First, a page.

Fun Clymene Moth Facts For Kids

Anamika Balouria
Jan 31, 2024 By Anamika Balouria
Originally Published on Aug 17, 2021
Edited by Monisha Kochhar
Fact-checked by Pradhanya Rao
Read these Clymene moth facts about the moth with a cross identification mark on the inner margin of its closed forewings.
Age: 3-18
Read time: 6.3 Min

The Clymene moth, scientific name Haploa clymene, was first described by the English naturalist, Peter Brown, in 1776. This small, beautiful species is also known as the crusader moth. It is listed among the tribe of tiger moths, subfamily Arctiinae. They are native to the mainland of eastern North America. They are mostly seen in the deciduous forest, orchards, and suburban areas.

They are well known for the cross-like black marking on their closed forewings, which make them more significant. Their wings are creamy yellow and orange in color. They are different from other species of Haploa. They are active during summer from the month of June to August. They only reproduce one generation annually. Most Haploa species are polyphagous in nature and feed on different plants. This particular species feeds on oak, peach, willow, and nectar from flowers.

Their names have specific symbolism and meaning. From history, it is known that Clymene was the Greek mythological Titan goddess. Their site can be a blessing for you. The life cycle of this species is divided into four stages; eggs, larvae or caterpillar, pupa, and adult moth. As they are not threatened species, they are mostly seen in numbers during the season.

If reading about animals interests you, then learn some interesting facts about the orb-weaver spider and the yellow sac spider.

Clymene Moth Interesting Facts

What type of animal is a Clymene moth?

The Clymene moth is a small butterfly species which is from the subfamily Arctiinae and tribe Arctiine (tiger moths). They have beautiful yellow and creamy wings with a specific black cross identification mark on their closed forewings, which makes them more symbolic and popular.

What class of animal does a Clymene moth belong to?

The Haploa clymene moth belongs to the butterfly species and order of Lepidoptera. They are from the family of Erebidae similar to the gypsy moth and the genus Haploa.

How many Clymene moths are there in the world?

There are not many resources available with regard to the population, but from a few resources, it is evident that they are not Extinct and can be seen around the season. They are not rare in their native land.

Where does a Clymene moth live?

They are native to the natural environment of eastern North America. Mostly, they can be seen from the stretch from Maine and Quebec to Florida, west to Kansas and Texas. The regal moth is also native to North America.

What is a Clymene moth's habitat?

Their natural habitat is confined to deciduous forests and dry hardwoods. The Clymene moth larvae and the caterpillar can be seen on host plants such as oak, peach, and willow, whereas, the adult can be seen on different flowers, specifically on Eupatorium. They are also evident in suburban areas and orchards. They are most commonly seen in the summer and are seen flying during the day and at night. Through their life history, it is evident that they feed on leaves during the day.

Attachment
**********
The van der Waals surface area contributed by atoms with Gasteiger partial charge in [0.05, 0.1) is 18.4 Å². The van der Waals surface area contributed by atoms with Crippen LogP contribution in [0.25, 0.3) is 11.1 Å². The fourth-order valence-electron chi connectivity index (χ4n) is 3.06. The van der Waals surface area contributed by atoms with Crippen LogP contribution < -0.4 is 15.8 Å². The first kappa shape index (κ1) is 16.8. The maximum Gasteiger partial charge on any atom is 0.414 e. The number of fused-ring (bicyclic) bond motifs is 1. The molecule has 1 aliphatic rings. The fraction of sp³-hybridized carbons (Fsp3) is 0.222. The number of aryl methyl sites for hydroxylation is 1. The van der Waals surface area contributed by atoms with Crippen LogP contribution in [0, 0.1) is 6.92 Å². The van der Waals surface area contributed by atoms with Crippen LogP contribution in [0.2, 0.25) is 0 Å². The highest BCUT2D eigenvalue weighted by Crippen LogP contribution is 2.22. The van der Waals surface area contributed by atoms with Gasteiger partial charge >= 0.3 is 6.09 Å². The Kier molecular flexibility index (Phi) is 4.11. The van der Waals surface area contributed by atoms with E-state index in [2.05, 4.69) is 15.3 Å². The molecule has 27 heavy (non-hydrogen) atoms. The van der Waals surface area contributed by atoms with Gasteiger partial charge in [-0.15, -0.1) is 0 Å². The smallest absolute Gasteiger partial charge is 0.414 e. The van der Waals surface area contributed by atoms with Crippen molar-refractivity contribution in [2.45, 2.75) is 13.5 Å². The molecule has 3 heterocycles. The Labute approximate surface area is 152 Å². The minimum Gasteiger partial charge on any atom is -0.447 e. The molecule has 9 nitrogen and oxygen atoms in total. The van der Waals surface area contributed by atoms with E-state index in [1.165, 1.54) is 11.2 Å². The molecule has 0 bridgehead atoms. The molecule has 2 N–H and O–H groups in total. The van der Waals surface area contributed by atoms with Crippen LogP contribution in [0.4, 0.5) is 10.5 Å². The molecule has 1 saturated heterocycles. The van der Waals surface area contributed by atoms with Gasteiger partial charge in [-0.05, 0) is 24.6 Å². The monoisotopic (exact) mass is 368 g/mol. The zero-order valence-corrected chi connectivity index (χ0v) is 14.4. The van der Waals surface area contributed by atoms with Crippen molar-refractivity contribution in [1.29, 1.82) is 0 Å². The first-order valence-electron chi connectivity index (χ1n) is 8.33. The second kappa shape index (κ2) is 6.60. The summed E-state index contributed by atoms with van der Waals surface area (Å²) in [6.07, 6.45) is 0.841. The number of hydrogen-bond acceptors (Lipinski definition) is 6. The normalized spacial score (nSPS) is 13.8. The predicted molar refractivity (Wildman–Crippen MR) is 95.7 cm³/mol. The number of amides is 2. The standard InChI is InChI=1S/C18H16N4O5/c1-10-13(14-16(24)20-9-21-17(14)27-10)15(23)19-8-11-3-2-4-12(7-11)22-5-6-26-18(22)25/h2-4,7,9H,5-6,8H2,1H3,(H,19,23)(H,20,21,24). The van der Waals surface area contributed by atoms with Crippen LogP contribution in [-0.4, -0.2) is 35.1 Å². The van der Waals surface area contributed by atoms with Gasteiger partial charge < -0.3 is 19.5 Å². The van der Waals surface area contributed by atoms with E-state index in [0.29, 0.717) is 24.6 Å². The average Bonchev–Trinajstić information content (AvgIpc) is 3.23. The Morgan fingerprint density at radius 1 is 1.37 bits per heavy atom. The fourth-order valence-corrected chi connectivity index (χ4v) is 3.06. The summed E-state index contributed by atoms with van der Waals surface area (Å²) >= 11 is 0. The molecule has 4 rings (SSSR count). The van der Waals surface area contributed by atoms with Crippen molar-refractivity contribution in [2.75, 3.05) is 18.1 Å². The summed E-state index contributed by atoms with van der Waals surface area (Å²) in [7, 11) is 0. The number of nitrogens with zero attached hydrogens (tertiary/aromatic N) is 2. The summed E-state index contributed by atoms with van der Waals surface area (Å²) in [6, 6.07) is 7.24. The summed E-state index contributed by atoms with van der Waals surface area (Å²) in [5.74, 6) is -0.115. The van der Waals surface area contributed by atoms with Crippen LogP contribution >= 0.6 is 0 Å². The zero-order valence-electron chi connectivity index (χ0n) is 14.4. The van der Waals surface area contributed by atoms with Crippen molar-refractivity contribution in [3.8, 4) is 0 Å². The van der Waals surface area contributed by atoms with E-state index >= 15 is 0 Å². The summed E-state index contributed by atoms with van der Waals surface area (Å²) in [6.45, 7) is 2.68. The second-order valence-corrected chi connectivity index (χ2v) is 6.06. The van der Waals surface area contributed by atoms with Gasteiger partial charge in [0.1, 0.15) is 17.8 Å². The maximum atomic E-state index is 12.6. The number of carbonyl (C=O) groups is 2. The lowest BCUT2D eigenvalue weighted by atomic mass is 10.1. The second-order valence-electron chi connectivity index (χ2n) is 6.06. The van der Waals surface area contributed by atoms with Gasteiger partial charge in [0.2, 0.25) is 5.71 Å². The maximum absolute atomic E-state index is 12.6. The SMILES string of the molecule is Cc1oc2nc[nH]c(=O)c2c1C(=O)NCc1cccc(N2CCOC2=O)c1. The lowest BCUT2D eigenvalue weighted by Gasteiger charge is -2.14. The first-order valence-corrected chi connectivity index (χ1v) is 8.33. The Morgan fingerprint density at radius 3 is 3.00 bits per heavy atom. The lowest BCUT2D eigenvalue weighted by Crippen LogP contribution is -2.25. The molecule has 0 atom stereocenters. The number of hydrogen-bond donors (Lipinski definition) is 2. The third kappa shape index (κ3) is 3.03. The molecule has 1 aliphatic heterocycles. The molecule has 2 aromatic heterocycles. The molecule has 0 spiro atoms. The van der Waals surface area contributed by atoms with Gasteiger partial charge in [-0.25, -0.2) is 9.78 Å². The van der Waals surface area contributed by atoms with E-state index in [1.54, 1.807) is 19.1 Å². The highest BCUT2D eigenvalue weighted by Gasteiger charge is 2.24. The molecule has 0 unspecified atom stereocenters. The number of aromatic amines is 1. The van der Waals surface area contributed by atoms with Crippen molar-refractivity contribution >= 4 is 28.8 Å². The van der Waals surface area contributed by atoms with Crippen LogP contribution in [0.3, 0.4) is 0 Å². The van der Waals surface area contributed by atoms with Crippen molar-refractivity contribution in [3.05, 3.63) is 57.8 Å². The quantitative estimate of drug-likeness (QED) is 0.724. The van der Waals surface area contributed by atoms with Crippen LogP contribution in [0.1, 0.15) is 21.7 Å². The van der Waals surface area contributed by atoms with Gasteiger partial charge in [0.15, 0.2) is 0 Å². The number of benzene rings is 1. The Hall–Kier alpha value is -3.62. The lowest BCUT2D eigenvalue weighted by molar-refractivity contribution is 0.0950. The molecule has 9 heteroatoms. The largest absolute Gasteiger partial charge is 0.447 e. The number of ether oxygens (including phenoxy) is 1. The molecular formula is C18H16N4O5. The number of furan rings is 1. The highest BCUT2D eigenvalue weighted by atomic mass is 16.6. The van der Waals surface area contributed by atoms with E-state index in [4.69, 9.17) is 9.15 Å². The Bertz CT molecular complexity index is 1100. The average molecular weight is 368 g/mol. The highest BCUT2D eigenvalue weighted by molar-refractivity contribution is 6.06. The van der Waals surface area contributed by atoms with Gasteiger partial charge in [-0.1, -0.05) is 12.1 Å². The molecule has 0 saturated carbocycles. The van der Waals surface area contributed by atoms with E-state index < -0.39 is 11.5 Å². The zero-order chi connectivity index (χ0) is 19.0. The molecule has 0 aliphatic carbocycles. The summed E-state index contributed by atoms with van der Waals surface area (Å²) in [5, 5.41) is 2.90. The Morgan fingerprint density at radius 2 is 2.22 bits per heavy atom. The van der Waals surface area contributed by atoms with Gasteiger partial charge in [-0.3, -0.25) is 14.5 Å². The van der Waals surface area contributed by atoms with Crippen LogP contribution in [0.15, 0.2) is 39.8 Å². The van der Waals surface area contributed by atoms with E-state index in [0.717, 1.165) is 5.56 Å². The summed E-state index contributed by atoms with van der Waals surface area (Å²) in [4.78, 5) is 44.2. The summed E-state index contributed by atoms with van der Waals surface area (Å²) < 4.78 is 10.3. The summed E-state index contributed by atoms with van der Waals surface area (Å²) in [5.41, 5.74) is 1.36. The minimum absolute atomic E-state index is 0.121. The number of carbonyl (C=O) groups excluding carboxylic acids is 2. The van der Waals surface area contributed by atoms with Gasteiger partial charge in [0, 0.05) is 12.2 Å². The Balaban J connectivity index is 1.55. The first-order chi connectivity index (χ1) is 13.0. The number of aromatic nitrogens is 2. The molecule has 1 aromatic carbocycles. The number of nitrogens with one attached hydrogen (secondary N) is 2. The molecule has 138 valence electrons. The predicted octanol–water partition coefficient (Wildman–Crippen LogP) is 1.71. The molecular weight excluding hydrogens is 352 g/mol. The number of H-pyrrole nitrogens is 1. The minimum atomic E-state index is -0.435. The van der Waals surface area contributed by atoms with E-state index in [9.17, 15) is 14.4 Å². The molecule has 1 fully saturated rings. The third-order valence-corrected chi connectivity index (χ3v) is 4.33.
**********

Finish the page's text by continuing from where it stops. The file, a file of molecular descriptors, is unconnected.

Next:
Who do Clymene moths live with?

There is not much evidence available in this regard. Mostly, the larvae stage is seen in groups and later they isolate themselves when grown into caterpillars and moths.

How long does a Clymene moth live?

The life cycle of this species is for a shorter duration – from the month of June to August. Only one generation is evident annually.

How do they reproduce?

The reproduction takes place around late August. They fly during the day and often come to light even during the night. So, most reproduction takes place during the daytime. The female produces sex pheromones to lure the male and the adult male gets attracted to the smell. In reverse, the male dances around the female and mates if the right partner is met. The eggs are then reproduced on the host plants. The Clymene moth caterpillar hatches within a few days and feeds on the leaf edges. The pupa stage is evident in the spring season. The Haploa clymene life cycle is divided into four stages.

What is their conservation status?

The global population and conservation status of this species is of Least Concern.

Clymene Moth Fun Facts

What do Clymene moths look like?

The Haploa clymene is a small insect butterfly species with beautiful wings and a prominent identification cross mark on their forewings which enables us to recognize them. They differ from the species of Haploa. The hindwings are orange with two black eyes, whereas, the forewings are creamy yellow on the inner margin and black on the outer edges. When the wings are closed, a black cross marking can be seen on them. The dark spots and markings can be seen on their lower wings. They have a specialized tongue that helps them to collect nectar from the flowers. The two smooth black antennas allow them to sense and smell the species in their area. The Clymene (Haploa) moth caterpillar is black in color with a yellow lateral line and small soft spines all over its body.